Perhaps, one crucial issue that remains a big headache to Lagosians irrespective of location and status is the menace of traffic snarl. Gosh, Lagos traffic is almost enigmatic. It kills slowly. The torture and waste it generates is beyond description. Not even the introduction of Lagos State Traffic Management Authority (LASTMA) or the Bus Rapid Transit (BRT) service, by the Tinubu administration nor the Traffic Radio (96.1FM) (introduced) by the Fashola administration, has been able to save Lagosians from the affliction. Matters are now even made worse by the millions of motor-cyclists (called Okada) that now cockroach the entire city, causing greater congestion on the highways. The admittance of O’Pay and Go Kada cyclists with over half a million bikes has further complicated a bad case Without any official pronouncement, the huge legislative effort put into the Traffic Control laws that banned Okada riders and tricycle operators from some 520 roads in the state has been killed. Today, no where is sacrosanct. I do not understand the kind of Excellent centre that condones such degree of lawlessness. And that does not include the deadly act of driving on one-way by commercial bus drivers across the length and breath of the city. On typical days, driving round Lagos is akin to bedlam. And nobody is saying anything, not even the police. Are you in doubt? Check out what happens between Oshodi and Mile 2 . Implementation of traffic rules and measures is so weak and even ineffectual in the state. During Fashola’s tenure (2007-2015), those caught driving one-way are made to undergo psychiatric test and pay some huge fine before their vehicles are released to them. But now, it appears like a Lagos of anything goes. Not even with the brag of a so-called “New sheriff in town”, has been able to tame the traffic madness. Needless to say all these help to worsen the traffic template in Lagos.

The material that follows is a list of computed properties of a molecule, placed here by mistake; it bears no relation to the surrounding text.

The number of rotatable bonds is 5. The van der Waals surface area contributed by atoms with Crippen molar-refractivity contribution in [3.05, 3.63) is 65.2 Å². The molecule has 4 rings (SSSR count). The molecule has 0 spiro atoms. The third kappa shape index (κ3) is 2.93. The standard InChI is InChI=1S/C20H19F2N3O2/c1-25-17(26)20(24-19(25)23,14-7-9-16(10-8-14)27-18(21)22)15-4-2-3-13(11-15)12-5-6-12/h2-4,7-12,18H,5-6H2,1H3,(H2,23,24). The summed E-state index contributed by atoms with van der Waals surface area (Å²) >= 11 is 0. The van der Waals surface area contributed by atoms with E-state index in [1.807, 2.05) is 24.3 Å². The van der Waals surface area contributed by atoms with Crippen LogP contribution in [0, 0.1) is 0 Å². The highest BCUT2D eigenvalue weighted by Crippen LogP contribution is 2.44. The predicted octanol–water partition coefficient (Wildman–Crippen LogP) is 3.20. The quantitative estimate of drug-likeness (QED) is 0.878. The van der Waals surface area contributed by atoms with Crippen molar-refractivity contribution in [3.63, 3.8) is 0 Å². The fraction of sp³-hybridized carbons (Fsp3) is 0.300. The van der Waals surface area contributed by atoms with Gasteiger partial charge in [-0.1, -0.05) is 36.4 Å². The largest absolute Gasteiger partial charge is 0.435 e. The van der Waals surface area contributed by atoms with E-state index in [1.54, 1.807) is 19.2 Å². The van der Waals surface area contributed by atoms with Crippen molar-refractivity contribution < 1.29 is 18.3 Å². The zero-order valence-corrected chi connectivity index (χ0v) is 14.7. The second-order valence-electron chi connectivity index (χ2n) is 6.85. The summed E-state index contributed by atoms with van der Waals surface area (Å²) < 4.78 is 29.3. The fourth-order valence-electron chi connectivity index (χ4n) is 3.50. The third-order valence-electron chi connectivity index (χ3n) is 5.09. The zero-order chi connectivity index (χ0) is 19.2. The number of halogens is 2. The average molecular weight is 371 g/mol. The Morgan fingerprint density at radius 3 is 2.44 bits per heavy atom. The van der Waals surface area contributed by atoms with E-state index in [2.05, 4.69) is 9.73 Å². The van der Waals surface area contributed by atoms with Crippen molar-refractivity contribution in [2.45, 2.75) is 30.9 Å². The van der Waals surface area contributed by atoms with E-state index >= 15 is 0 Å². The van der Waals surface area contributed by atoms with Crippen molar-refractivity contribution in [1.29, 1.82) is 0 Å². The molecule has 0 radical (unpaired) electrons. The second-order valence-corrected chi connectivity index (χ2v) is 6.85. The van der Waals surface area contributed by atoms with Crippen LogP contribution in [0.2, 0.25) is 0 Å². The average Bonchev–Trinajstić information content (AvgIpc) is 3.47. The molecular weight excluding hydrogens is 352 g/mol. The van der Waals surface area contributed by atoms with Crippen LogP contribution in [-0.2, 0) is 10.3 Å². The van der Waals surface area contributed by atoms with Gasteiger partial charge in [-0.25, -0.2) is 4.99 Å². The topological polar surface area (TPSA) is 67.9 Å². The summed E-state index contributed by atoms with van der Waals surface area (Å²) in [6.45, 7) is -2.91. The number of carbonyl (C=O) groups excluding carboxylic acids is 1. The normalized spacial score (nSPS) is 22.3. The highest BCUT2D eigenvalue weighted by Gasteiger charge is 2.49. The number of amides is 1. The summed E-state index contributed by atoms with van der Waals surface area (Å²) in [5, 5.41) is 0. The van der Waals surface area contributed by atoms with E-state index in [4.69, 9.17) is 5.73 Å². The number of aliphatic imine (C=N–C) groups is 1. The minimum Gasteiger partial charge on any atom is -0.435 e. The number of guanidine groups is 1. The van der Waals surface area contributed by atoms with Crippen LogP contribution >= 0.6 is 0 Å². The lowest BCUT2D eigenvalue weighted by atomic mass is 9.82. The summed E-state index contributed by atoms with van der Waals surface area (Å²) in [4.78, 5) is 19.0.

Government is a continuum. No one government is able to solve all the problems perfectly. However, Gov Sanwo-olu should raise the bar of effort by the last administration of former Governor Akinwunmi Ambode , to rein-in the land-grabbers (popularly called Omoniles) that harass Lagosians to no end. Too many cases are in court on such counts. Too many people have been killed or maimed on such counts. The government can do something. It should further the action plan and strategy of the Ambode administration to bring some sanity into land ownership system in the state. This will further encourage investment and industrialization.

Given the millions of jobless youths roaming the streets, it goes without saying that crime will be a natural corollary. Controlling the latter will thus require conscious efforts at providing conducive and enabling environment for the SMEs to grow and provide job plugs for the unemployed.

I have deliberately stayed away from the staple concerns of government: education, health, water and security.

While I strongly agree they are crucial canons of governance, I dare say more impact and lasting impression will be made on the areas I have pointed at.

Luckily, Gov Sanwo-Olu has more than three years ahead to prove his mettle.